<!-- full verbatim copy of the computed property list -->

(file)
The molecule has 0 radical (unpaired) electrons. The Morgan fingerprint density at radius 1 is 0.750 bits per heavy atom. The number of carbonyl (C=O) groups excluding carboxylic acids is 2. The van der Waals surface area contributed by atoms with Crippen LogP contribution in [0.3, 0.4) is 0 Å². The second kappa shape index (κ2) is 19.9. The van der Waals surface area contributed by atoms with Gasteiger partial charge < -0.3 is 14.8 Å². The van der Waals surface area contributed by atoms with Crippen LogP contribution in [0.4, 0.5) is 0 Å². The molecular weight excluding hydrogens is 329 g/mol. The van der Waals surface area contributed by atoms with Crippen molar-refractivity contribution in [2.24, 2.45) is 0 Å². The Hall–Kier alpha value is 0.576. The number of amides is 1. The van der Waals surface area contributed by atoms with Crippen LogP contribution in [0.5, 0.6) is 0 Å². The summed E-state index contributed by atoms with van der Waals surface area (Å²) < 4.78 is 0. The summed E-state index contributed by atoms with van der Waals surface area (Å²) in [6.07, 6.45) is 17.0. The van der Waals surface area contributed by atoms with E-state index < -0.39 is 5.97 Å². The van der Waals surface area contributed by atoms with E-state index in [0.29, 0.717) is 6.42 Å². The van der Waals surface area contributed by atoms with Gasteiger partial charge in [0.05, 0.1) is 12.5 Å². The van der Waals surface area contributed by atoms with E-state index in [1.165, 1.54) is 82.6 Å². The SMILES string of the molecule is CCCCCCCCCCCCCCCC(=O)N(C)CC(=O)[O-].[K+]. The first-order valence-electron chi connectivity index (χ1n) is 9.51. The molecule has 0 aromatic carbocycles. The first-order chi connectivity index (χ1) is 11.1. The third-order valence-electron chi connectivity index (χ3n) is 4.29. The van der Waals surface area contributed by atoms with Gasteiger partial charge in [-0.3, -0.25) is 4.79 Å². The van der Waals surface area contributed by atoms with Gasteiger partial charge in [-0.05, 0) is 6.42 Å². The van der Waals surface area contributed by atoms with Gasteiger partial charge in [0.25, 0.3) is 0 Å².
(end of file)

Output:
The molecule has 0 radical (unpaired) electrons. The Morgan fingerprint density at radius 1 is 0.750 bits per heavy atom. The number of carbonyl (C=O) groups excluding carboxylic acids is 2. The van der Waals surface area contributed by atoms with Crippen LogP contribution in [0.3, 0.4) is 0 Å². The second kappa shape index (κ2) is 19.9. The van der Waals surface area contributed by atoms with Gasteiger partial charge < -0.3 is 14.8 Å². The van der Waals surface area contributed by atoms with Crippen LogP contribution in [0.4, 0.5) is 0 Å². The molecular weight excluding hydrogens is 329 g/mol. The van der Waals surface area contributed by atoms with Crippen molar-refractivity contribution in [2.24, 2.45) is 0 Å². The Hall–Kier alpha value is 0.576. The number of amides is 1. The van der Waals surface area contributed by atoms with Crippen LogP contribution in [0.5, 0.6) is 0 Å². The summed E-state index contributed by atoms with van der Waals surface area (Å²) < 4.78 is 0. The summed E-state index contributed by atoms with van der Waals surface area (Å²) in [6.07, 6.45) is 17.0. The van der Waals surface area contributed by atoms with E-state index < -0.39 is 5.97 Å². The van der Waals surface area contributed by atoms with E-state index in [0.29, 0.717) is 6.42 Å². The van der Waals surface area contributed by atoms with Gasteiger partial charge in [0.05, 0.1) is 12.5 Å². The van der Waals surface area contributed by atoms with E-state index in [1.165, 1.54) is 82.6 Å². The SMILES string of the molecule is CCCCCCCCCCCCCCCC(=O)N(C)CC(=O)[O-].[K+]. The first-order valence-electron chi connectivity index (χ1n) is 9.51. The molecule has 0 aromatic carbocycles. The first-order chi connectivity index (χ1) is 11.1. The third-order valence-electron chi connectivity index (χ3n) is 4.29. The van der Waals surface area contributed by atoms with Gasteiger partial charge in [-0.3, -0.25) is 4.79 Å². The van der Waals surface area contributed by atoms with Gasteiger partial charge in [-0.05, 0) is 6.42 Å². The van der Waals surface area contributed by atoms with Gasteiger partial charge in [0.25, 0.3) is 0 Å².